A HIGH-POWERED GROUP of women and men are mobilising in a push to make sure that the pressing needs of women are not left out of the forthcoming retirement income review.
The group, coordinated by Women in Super, are pushing for the review’s terms of reference to be updated to specifically include women.
Women in Super Chair Cate Wood said it was vital the report take a thorough look at how policy settings combined with the structural, economic, social and demographic drivers are leaving increasing numbers of women without economic security in retirement.
“There is a crisis in women’s retirement happening all around us,” Ms Wood said. “Single retired women are the fastest growing group of people becoming homeless in this country.
“The rate of poverty for retired women also continues to increase, which is unsurprising given women retire on average with just over half the superannuation savings of men.”
Ms Wood said that while the terms of reference are broad, an explicit focus on women’s retirement outcomes was needed to ensure that the review did not miss an important opportunity to address the gender retirement gap.
Treasurer Josh Frydenberg announced the Review of the Retirement Income System in late September.
THE Financial Services Council (FSC) has welcomed the passage of legislation ending grandfathered conflicted remuneration payments to financial advisers.
FSC CEO Sally Loane said the FSC has been consistent in its support for ending grandfathered conflicted payments, which was detailed in the FSC’s submission to the Royal Commission last year.
“It is encouraging to see the government acting promptly on the Royal Commission implementation roadmap and delivering on Recommendation 2.4, which is expected to benefit Australian consumers,” Ms Loane said.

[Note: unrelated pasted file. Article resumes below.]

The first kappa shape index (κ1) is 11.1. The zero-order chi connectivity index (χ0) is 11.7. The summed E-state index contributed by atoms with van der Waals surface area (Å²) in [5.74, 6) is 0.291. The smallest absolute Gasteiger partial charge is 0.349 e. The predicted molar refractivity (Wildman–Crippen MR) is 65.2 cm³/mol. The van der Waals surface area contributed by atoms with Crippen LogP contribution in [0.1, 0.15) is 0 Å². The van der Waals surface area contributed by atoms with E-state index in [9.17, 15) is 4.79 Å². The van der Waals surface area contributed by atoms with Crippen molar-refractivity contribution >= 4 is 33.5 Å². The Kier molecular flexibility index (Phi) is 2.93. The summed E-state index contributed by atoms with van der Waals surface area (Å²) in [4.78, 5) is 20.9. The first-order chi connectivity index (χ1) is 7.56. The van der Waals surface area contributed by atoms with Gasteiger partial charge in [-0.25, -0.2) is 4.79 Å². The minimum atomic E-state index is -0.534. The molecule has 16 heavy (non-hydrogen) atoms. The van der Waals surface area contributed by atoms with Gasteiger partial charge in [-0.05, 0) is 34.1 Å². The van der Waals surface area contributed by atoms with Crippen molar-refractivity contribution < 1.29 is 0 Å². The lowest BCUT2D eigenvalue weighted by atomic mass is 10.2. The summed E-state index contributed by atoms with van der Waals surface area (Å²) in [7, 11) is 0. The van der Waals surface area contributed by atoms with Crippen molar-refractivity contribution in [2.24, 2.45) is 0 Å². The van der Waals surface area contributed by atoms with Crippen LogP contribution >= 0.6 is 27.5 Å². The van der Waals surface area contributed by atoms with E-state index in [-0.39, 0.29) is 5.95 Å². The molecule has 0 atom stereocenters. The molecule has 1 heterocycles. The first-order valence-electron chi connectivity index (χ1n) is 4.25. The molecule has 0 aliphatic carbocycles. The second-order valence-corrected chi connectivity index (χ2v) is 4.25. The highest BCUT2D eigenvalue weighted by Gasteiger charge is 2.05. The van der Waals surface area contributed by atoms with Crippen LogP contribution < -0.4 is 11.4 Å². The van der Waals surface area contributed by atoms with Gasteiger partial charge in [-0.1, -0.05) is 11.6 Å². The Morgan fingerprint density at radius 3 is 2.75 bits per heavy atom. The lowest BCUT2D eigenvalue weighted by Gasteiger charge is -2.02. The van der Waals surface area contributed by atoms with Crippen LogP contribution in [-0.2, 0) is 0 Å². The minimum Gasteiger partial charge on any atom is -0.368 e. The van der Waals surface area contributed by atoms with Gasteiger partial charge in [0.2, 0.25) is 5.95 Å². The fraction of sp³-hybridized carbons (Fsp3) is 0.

“From 1 January 2021, as part of these reforms, where a conflicted remuneration is payable in contracts, the benefit must be passed through to the client.
“This is consistent with the FSC position of enhancing confidence in a strong, sustainable financial services sector, that serves Australians with integrity.”
These reforms remove remuneration arrangements that are today considered conflicted and also deliver an appropriate transition period for businesses.
“The FSC will continue working with government and relevant stakeholders to help ensure the effective implementation of the Royal Commission’s recommendations, set out in the government’s roadmap, and that the arrangements reached are workable for business,” Ms Loane said.
About the Financial Services Council
The Financial Services Council (FSC) has more than 100 members representing Australia's retail and wholesale funds management businesses, superannuation funds, life insurers, financial advisory networks and licensed trustee companies. The industry is responsible for investing $3 trillion on behalf of more than 15.6 million Australians. The FSC promotes best practice for the financial services industry by setting mandatory Standards for its members and providing Guidance Notes to assist in operational efficiency. The FSC’s mission is to protect and enhance confidence in a strong, sustainable financial services sector that serves Australians with integrity.
Energy Networks Australia chief executive officer Andrew Dillon said that hydrogen was part of a sustainable energy solution and replacing natural gas with hydrogen would deliver a safe, reliable and zero-emissions fuel for customers.
“This report demonstrates that crucial innovation by networks is already underway to advance a hydrogen future,” Mr Dillon said.
“Networks are looking to renewable hydrogen made from solar and wind power to decarbonise our gas networks.”
APGA chief executive officer Steve Davies said developments in gaseous fuels signalled a promising future for gas as Australia’s energy system moved to a low carbon future.